This site uses cookies to improve your experience and to provide services and advertising. By continuing to browse, you agree to the use of cookies described in our Cookies Policy. You may change your settings at any time but this may impact on the functionality of the site. To learn more see our Cookies Policy.
#Open journalism No news is bad news

Your contributions will help us continue to deliver the stories that are important to you

Support The Journal
Dublin: 13 °C Sunday 9 August, 2020

Finding it difficult to look at your screen? Why not invert its colours

At the very least, it will give your eyes a bit of a rest.

Image: Shutterstock/Dirima

FOR THE MOST part, sites and services tend to use bright colours as part of their design, making it look bright and inviting, but after a prolonged period, this (and looking at any screen for a long period) can be tough on your eyes.

Although if you really need to continue, inverting your screen’s colours can help ease the pain.

The original purpose of inverting display colours is to help those with impaired vision to make out items on screen by improving contrast, and is used alongside the zoom function. But it’s also useful for giving your eyes a bit of a rest as it’s not as bright thanks to the darker colours used.

This is particularly useful if you’re spending most of your time reading text as it makes the background black and the text white, although it’s not as useful if you’re looking at photos or videos. Either way, here’s how to turn it on.

On Windows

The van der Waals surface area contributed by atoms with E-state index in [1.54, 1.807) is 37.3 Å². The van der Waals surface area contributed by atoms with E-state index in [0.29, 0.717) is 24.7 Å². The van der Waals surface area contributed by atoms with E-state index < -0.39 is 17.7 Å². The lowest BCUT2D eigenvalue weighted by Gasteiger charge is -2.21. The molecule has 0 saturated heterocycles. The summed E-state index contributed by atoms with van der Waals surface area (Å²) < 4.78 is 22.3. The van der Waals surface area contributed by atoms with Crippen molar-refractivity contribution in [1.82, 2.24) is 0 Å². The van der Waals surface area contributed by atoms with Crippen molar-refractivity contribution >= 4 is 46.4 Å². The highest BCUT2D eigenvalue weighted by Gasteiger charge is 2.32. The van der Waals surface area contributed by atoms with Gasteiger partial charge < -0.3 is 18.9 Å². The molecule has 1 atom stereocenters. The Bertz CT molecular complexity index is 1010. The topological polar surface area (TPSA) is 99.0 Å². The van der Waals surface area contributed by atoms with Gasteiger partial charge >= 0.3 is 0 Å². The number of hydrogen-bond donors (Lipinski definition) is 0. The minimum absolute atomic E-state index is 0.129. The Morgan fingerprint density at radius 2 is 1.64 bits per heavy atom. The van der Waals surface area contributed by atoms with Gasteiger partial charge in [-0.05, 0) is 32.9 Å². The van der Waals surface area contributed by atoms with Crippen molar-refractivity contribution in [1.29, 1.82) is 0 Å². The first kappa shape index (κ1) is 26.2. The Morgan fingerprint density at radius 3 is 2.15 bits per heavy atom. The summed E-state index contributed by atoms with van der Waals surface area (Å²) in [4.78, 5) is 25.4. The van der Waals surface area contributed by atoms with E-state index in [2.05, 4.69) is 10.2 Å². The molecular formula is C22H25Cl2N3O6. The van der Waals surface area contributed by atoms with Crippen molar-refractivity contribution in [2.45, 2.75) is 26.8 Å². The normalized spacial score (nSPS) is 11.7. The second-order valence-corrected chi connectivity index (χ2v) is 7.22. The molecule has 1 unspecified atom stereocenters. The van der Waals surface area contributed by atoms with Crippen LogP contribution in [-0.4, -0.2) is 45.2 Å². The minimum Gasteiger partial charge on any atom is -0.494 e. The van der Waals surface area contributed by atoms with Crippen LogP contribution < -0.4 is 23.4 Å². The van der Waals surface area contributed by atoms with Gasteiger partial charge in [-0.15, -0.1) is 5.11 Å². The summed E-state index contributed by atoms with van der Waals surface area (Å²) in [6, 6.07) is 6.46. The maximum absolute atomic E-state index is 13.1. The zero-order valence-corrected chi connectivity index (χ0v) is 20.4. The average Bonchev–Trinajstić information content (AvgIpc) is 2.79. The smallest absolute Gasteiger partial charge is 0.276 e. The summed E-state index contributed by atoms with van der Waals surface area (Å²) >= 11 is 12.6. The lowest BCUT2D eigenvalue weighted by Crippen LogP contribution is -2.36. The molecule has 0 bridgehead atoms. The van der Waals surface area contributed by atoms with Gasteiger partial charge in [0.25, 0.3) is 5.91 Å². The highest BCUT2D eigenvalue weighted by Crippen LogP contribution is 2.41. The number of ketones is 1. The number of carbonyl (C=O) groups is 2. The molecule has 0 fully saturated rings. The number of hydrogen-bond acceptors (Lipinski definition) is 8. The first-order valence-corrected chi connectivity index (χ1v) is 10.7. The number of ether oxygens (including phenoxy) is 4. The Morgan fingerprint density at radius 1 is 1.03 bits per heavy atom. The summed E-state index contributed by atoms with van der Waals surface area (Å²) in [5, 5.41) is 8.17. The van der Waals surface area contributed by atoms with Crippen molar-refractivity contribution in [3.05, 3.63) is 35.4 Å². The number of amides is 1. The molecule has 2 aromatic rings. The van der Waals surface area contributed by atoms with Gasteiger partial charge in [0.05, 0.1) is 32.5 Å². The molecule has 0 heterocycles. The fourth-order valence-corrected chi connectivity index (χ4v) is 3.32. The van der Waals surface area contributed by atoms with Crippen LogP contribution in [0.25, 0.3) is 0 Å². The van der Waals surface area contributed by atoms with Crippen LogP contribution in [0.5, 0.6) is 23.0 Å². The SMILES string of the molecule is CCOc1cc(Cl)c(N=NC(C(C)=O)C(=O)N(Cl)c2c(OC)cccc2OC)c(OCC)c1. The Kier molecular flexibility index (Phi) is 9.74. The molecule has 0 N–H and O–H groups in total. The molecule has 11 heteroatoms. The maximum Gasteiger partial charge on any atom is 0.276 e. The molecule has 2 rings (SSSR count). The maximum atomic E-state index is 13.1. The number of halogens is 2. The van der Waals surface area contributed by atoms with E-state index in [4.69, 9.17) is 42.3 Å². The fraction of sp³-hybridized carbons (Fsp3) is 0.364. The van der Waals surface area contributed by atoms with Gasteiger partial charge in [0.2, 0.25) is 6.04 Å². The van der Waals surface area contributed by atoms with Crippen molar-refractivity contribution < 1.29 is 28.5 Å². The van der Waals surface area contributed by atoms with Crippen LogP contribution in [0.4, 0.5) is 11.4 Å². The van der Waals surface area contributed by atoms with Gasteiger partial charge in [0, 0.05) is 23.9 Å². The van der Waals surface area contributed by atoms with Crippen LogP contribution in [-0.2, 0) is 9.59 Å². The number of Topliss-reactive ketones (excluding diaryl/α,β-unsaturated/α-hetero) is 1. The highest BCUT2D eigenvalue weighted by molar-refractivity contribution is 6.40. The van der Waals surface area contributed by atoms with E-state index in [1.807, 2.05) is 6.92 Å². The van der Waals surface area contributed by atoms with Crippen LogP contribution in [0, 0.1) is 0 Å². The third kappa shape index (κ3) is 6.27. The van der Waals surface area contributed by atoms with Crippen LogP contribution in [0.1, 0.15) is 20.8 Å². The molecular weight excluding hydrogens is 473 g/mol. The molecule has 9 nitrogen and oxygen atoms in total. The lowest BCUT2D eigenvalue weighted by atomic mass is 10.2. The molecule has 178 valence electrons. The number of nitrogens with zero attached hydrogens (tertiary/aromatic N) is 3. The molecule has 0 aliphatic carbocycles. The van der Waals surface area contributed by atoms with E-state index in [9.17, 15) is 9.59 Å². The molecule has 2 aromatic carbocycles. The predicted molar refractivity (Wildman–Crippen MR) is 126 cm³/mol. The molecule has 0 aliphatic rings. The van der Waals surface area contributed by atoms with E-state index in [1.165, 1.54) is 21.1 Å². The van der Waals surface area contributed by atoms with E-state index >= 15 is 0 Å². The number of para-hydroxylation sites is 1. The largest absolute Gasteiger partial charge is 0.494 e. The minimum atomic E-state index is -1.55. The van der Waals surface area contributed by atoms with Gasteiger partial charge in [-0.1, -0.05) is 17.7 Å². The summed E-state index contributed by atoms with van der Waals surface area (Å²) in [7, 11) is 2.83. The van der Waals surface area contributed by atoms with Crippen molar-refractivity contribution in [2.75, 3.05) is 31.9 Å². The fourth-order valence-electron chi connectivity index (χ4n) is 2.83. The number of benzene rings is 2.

On the desktop, hit Ctrl + F to activate the find function or go to Start and find it there. Once you have it up, type in ‘magnifier’ and select the programme that comes up.

Once you have Magnifier open, you can either use Ctrl + Alt + i to invert colours or click on the settings cog and tick ‘Turn on colo(u)r inversion’.

Alternatively, you can hold down the Windows and + keys to activate magnifier (use Windows and – keys to bring the view back to normal.

invert colours Source: Windows

On Mac

Pretty simple to activate, hit Command + Option + Ctrl + 8 for the colours to change.

If that doesn’t work, hit Command + Option + F5 to bring up accessibility options. You will be able to activate the option by going into Keyboard shortcuts.

On smartphone

Another easy method for both iOS and Android. Both sets of users can find the option under accessibility, found in settings. Alternatively, iOS users can press the home button three times to bring up accessibility shortcuts.

Google Android

Read: What’s it like to turn down $3 billion? This guy knows (and he has no regrets) >

Read: Happy 150th birthday Nokia. Here’s why we owe so much to the 3210 >

  • Share on Facebook
  • Email this article

About the author:

Quinton O'Reilly

Read next: